Dozie Kanu is waiting for his bench to arrive. “I think this piece is gonna mesh really well,” he says, surveying the bright, second-floor gallery space it will soon occupy. “I’m just imagining the chrome glistening.” The bench is on its way to the Lever House in New York, where it will be installed as part of “Midtown,” a generation-bridging group show that places the work of legendary practitioners like Isamu Noguchi and Gaetano Pesce alongside nascent talents like Kanu. Open through this week, the show is a partnership between Salon 94 and Maccarone gallery.
For Kanu, a 24-year-old Houston transplant, “Midtown” is a milestone that called for commemoration. “The bench was created after I took a step back and looked at the reality of what it meant for me to be participating in this exhibition alongside some of the most respected individuals in the art and design worlds,” he says. “It’s also an expression of how I pushed myself to take steps farther and farther outside the box that I had the potential of being confined to.” It’s a striking object, a slab of cement joined to gleaming car wheels by industrial piping. It’s also dense with autobiographical detail: The cement is dyed purple in reference to the promethazine cough syrup used to make lean, the narcotic cocktail popularised partly by Houston rappers, and the wheels are the classic elbow wire rims favoured by the city’s custom car culture. Commingling hometown symbolism with a sleek modernism, it represents both where Kanu came from — and where he’s going.
Kanu left Houston for New York City in 2012 to attend the School of Visual Arts as a film student. His interest in object design grew out of an affinity for purposeful mise-en-scène. “I was into films that were really well art directed,” he says. “Stylised, Kubrick-esque films where everything in each scene was completely on point. That led to falling in love with gallery spaces. I would take complete days just to gallery hop. It was like church, kind of.” Kanu turned this newfound enthusiasm back toward film and delved into set design. “Soon everyone was asking me to do the sets and art direction for their films, because no other students were focused on that. I became the go-to.”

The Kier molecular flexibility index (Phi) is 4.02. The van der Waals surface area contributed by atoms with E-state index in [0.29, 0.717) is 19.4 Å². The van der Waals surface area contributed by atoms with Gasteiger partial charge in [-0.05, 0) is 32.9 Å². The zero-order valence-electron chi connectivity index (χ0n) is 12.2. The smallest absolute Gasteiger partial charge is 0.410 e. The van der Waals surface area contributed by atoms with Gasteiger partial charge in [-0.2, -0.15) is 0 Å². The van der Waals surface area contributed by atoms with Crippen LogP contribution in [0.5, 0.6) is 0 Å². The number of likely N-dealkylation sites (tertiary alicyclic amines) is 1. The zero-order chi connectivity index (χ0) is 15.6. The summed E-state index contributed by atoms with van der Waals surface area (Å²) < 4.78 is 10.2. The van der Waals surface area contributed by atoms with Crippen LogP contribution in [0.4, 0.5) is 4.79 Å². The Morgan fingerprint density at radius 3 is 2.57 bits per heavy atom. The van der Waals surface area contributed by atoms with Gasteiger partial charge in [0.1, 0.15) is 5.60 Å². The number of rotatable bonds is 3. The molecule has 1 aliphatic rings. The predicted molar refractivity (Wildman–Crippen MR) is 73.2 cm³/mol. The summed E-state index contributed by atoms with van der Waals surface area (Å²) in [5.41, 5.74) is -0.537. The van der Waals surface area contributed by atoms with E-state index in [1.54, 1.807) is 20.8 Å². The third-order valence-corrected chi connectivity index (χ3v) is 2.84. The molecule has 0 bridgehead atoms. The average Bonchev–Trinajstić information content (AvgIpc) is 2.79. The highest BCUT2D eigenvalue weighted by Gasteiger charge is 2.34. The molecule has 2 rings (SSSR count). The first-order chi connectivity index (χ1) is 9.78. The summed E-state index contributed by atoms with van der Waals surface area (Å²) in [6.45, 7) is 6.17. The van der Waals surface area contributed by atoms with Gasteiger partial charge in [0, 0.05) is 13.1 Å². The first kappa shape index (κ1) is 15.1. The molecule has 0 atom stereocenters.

While studying at SVA, Kanu took a job with the designer Carol Egan, for whom he produced samples, and then worked at Matter Made, a Brooklyn manufacturing studio. From there, he began his own practice. Last year, he designed his first piece of furniture, a chair whose sleek, midcentury curves are set off by a Klein-blue cushion. It caught the eye of his friend Matthew Williams, the designer of the fashion brand Alyx, who photographed it for Nick Knight’s SHOWstudio platform. Kanu considers this a turning point: “Now that I look back, that moment gave me the confidence to take this seriously.” (A chance encounter with the veteran dealer Paul Johnson at Design Miami led Kanu to a meeting with the Salon 94 founder Jeanne Greenberg Rohatyn, who saw his work as a natural fit for “Midtown.”)
His next two objects — a table made from Portuguese marble mounted on hardware store castors and a chair made from chrome tiles, a birch frame and foam armrests affixed with cargo straps — embody the same mix of high and low materials represented in his new bench. “There’s always that level of relatability juxtaposed with luxury,” he says. “Something that’s really well done, but there’s something punk about it, something to throw it off. You have to add elements that clash.”
This impulse to scramble signifiers puts him in step with some of his other notable peers — besides Williams, Kanu also has rapper Travis Scott and Off-White designer Virgil Abloh in his corner as admirers. Scott, in fact, was one of Kanu’s high school classmates, and the two have remained friends and confidantes ever since. But Kanu is careful to keep the realm of celebrity at arm’s length. “I don’t want to have that lens too focused on me,” he says. “It’s easy to get lost in that world. The visibility is good for getting the message out but right now the focus is having a sturdy foundation.” Now working from a shared studio space in Brooklyn, Kanu is well on his way.
Though his career has only just begun, Kanu envisions his as a generous practice — he is already thinking about inspiring the next generation. “Especially black youngsters in America. So many of them feel there are no alternatives to rap, basketball or, now, trying to be a fashion designer. There are so many lanes to take. I’m just trying to expose that to them.”
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